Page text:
41

Can I choose to not register my child as a US citizen? No. Your child will be a US citizen regardless of whether you register anything, and (unless you have spent less than 5 years in the US, or less than 2 years after you turned 14) regardless of the place of birth, because (in that case) even if the child is born outside the US he or she will be a US ...


20

His statement suggests that he was at one time employed in a diplomatic function (and that assumes that he had diplomatic "papers" because of his employ), how does one lose that status, and is there any action that he is required to take to relinquish that status? Diplomatic personnel with official diplomatic status under the relevant treaties and for ...


10

To supplement ohwilleke's answer (and drawing on a State dept. legal guidance document), there are three categories of "diplomat": diplomatic agents, members of the administrative and technical staff, and members of the service staff. With respect to the current issue, what is relevant is whether a person is subject to the jurisdiction of the US – this is ...


7

Insofar as those treaties don't bind the US, the notion of "violating" such laws is moot. Hoda Muthana is, under Yemeni law, a Yemeni citizen (it is immaterial whether she has ever "accepted" or exploited it), and as such stripping her of US citizenship would not leave her stateless. In the case of Hoda Muthana, the action is based on the legal argument ...


6

Public schools are open to all residents. There is no citizenship requirement and no "tax payer" requirement. Unless excepted for home schooling or attending a recognized private school, in most locations it would not only be allowed, but mandatory between certain ages.


5

Here is everything that I learnt throughout this process: I was not born a U.S. citizen, and I did not naturalise. Instead, I inherited U.S. citizenship at the moment I became an LPR (Legal Permanent Resident), because I both had a parent with citizenship and I was under the age of 18. There is no paperwork to file to inherit citizenship this way, it is ...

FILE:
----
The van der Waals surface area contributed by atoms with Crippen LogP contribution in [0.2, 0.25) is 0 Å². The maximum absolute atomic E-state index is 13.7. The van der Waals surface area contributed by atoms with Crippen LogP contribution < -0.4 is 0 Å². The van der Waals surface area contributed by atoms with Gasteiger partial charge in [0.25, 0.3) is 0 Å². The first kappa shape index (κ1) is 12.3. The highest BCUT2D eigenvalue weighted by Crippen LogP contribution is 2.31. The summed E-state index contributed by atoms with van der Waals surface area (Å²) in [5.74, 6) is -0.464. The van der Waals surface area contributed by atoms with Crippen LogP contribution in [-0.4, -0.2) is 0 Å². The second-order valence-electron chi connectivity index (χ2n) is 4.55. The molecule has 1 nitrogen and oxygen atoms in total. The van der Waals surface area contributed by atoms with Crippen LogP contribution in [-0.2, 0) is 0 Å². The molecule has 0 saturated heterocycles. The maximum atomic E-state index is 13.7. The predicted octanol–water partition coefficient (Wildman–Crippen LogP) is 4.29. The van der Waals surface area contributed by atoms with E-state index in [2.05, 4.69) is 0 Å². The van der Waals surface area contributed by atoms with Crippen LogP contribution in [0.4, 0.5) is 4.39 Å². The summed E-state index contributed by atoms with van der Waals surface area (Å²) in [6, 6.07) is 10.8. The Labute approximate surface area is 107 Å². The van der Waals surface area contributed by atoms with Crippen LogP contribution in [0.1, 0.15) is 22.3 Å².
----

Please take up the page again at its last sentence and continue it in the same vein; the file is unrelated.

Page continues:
4

This is controlled by 8 U.S.C. § 1401 which details who qualifies for "birthright citizenship". Including of course the condition mandated by the 14th ammendment, Congress is otherwise free to bestow such citizenship essentially as it pleases by duly enacted legislation. One of the cases that receives birthright citizenship is a person of unknown ...


4

The Czech Consulate General in New York has a page about this. Presumably a similar situation would prevail at other Czech consulates, so this answer should help even if you do not reside in its territory. The page notes that if you are not "a relative" you can "enclose an explanation letter why do you need the duplicate of the birth [or marriage] ...


4

Not normally The loss of citizenship is dealt with in Part 2 Division 3 of the Citizenship Act 2007. s32A contains a summary of the 5 ways it can happen: There are 5 ways in which you can cease to be an Australian citizen: you may renounce your Australian citizenship: see section 33; or if you did not automatically become an Australian citizen, ...


4

The law upheld by the decision is a New York law, and thus only applies in the state of New York. Its current text reads in relevant part: No person shall be employed or authorized to teach in the public schools of the state who is... Not a citizen.  The provisions of this subdivision shall not apply, however, to an alien teacher now or hereafter employed,...


4

This FAQ from the US embassy in Korea explains all of the concerns that a Korean-American might have. If you have a Korean lational parent, you are automatically Korean. Before March 31 of the year you turn 18, you must renounce your Korean citizenship, lest you be then subject to the military service law. If you were a Korean citizen and then gained another ...


3

Your children may have automatically become US citizens at birth, depending on how long their mother lived in the US before they were born. US law says that any child born abroad to an unmarried US citizen mother is automatically a US citizen, as long as their mother had lived in the US continuously for at least one year before the child was born. There ...


3

Yes, depending on the local registration laws of the country in question, when you have a residence in that country. You can also be a resident of multiple countries under the same conditions. You can also be considered a non- resident citizen of your own country. In the European Union, Residence Laws are national laws only for periods up to 3 months ...


3

There are two models for citizenship, by location of birth and by the nationality of the parent. The US chiefly follows the first model, which is why only your grandma's father is American, and your grandma is not. By the same logic, you are not. Countries like Spain are far more lenient, and do allow you to request Spanish citizenship if you can show any ...